HIIT or high intensity interval training is an excellent way to train and not only effective but also proven extremely safe for people undergoing rehab in case of heart disease.
A 2012 study in the journal Circulation, by a Norwegian research team led by O. Rognmo, examined the risk of cardiovascular events during organized high-intensity interval exercise training and moderate-intensity training among 4846 patients with coronary heart disease in 3 Norwegian cardiac rehabilitation centers. The results of the study indicated that the risk of a cardiovascular event is low after both high-intensity exercise and moderate-intensity exercise in a cardiovascular rehabilitation setting. Considering the significant cardiovascular adaptations associated with high-intensity exercise, such exercise should be considered among patients with coronary heart disease.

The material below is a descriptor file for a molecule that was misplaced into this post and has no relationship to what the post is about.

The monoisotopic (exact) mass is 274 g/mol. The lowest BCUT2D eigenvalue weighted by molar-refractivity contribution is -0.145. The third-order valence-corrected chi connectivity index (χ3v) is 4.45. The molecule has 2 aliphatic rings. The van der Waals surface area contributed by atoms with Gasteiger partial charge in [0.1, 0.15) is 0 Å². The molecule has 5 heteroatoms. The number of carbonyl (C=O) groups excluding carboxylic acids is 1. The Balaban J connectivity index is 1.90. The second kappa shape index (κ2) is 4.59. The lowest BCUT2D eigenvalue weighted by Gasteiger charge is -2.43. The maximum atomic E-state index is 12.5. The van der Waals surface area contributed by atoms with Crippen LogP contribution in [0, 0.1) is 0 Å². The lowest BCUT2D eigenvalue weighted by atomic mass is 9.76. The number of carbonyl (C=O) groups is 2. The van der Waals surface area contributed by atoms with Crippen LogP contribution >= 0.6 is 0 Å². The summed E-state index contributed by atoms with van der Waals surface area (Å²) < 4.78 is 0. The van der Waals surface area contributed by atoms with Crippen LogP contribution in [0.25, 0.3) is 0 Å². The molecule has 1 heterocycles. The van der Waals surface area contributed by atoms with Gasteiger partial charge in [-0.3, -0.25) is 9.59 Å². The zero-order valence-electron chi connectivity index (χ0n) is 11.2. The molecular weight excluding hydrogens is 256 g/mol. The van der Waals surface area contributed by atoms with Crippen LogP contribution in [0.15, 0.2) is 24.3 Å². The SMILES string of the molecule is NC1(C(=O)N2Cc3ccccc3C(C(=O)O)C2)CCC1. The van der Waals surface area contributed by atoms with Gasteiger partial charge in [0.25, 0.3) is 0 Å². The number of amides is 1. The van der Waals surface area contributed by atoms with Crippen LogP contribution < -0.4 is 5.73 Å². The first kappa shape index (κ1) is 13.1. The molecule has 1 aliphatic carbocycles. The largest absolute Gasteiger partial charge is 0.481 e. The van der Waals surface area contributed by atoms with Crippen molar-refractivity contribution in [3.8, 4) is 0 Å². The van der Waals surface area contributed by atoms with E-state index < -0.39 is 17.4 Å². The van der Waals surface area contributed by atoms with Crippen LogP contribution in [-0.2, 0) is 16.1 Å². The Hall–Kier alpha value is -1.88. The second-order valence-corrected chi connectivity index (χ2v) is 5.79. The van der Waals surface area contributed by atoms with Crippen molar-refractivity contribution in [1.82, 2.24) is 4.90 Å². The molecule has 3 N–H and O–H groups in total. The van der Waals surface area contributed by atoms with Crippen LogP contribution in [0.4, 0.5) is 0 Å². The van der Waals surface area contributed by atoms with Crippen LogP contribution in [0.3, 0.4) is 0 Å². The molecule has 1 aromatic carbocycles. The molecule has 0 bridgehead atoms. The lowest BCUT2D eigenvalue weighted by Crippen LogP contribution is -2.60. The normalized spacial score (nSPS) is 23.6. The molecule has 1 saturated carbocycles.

But even then, there are certain precautions to be taken before you go for it:
- HIIT is not for absolute beginners. You must have a base of strength and endurance training before you move on to HIIT. According to ACSM, such people may have a higher risk of coronary heart disease to high-intensity exercise.
- Also, a sedentary lifestyle combined with medical issues like hypertension, diabetes, abnormal cholesterol levels and obesity with worsening lifestyle habits like cigarette smoking may pose a higher risk.
In fact, in our gym we use a lot of unconventional tools for workouts like ropes, chains, sandbags, tyres, slam balls, animal movements, etc. and I have seen in a lot of cases when a person is a beginner, or an overconfident brat, who has done everything except training, are not able to sustain 10 min of total training due to the high intensity involved in it.
So, go slow, but go progressive.